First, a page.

The FA introduced heading limits in training for children last year and, as revealed by Telegraph Sport, are now working with the Premier League to introduce guidance that will restrict heading in professional training.
We know there is a problem, but we do not yet know how big
By James Drake
The long-term impact of head injuries in football and rugby has recently become front page news, with ongoing litigation against rugby’s governing bodies by some of the sport’s biggest names and mounting concerns over the number of retired footballers suffering from dementia.
These concerns have clearly filtered through to parents, whose children play these sports, and to amateur footballers and rugby players who enjoy the grass-roots games. A survey of 2000 people for The Drake Foundation found widespread support for law changes and new guidelines to protect players better.
I launched The Drake Foundation seven years ago after seeing the head injuries sustained by Tottenham goalkeeper Hugo Lloris and Welsh rugby union winger George North. At the time, there was much less focus on the issue, but I felt it was inevitable that they would suffer some longer-term damage. From a common sense standpoint I could not imagine that would not be the case.
I felt that science could have a big impact on this and set up the foundation to fund research into player welfare.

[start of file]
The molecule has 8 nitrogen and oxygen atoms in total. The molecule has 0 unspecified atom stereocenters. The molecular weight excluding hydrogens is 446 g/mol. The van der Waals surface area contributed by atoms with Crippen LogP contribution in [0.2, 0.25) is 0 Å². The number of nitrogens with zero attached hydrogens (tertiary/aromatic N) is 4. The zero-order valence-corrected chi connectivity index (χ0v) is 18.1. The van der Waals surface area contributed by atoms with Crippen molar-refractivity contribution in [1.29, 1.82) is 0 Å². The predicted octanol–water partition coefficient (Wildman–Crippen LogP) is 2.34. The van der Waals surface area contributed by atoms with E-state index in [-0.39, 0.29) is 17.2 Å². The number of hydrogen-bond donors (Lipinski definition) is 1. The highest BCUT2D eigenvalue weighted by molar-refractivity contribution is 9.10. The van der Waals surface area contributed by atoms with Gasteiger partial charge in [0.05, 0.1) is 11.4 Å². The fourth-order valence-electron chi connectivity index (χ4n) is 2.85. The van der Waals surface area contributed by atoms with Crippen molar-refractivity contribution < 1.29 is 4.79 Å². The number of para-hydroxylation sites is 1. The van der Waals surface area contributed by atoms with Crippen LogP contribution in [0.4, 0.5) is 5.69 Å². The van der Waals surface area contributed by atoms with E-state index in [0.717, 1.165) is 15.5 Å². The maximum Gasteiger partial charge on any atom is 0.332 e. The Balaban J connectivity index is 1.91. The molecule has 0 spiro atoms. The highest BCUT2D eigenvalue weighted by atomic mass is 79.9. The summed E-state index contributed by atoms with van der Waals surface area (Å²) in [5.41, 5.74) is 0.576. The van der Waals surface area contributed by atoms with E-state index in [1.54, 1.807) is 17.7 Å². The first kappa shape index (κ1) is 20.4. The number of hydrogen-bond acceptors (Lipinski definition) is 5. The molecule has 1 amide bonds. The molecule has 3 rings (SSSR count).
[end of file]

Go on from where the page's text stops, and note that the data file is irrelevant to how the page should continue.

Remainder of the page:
Sport understands sports medicine but very little about neuroscience. Our understanding of brain damage and disease is also basic when compared to the knowledge and treatments that we have for other organs like the heart and lungs.
I felt my background in scientific publishing and passion for sport put me in prime position to fund research that could not only improve sporting welfare, but also deepen our knowledge of the brain and dementia for wider society.
Rugby has changed out of all recognition in recent years since the professionalisation of the game in the Nineties. Players from an earlier era were built like ballet dancers compared to today’s bulked-up professionals, which means the impacts are much stronger.
It is therefore essential that research studies are undertaken to investigate the effect of the game on current and recently retired players, as well as those who played pre-Nineties – some research is ongoing, but we need much more in order to properly understand the link between rugby and brain disorders.
In football, many have blamed the old heavier leather ball for the link between football and cognitive decline in retired players. However, in today’s game the ball may be lighter but it also moves significantly faster, so we are likely still seeing the same level of impact on players’ heads and potentially the same neurodegenerative consequences.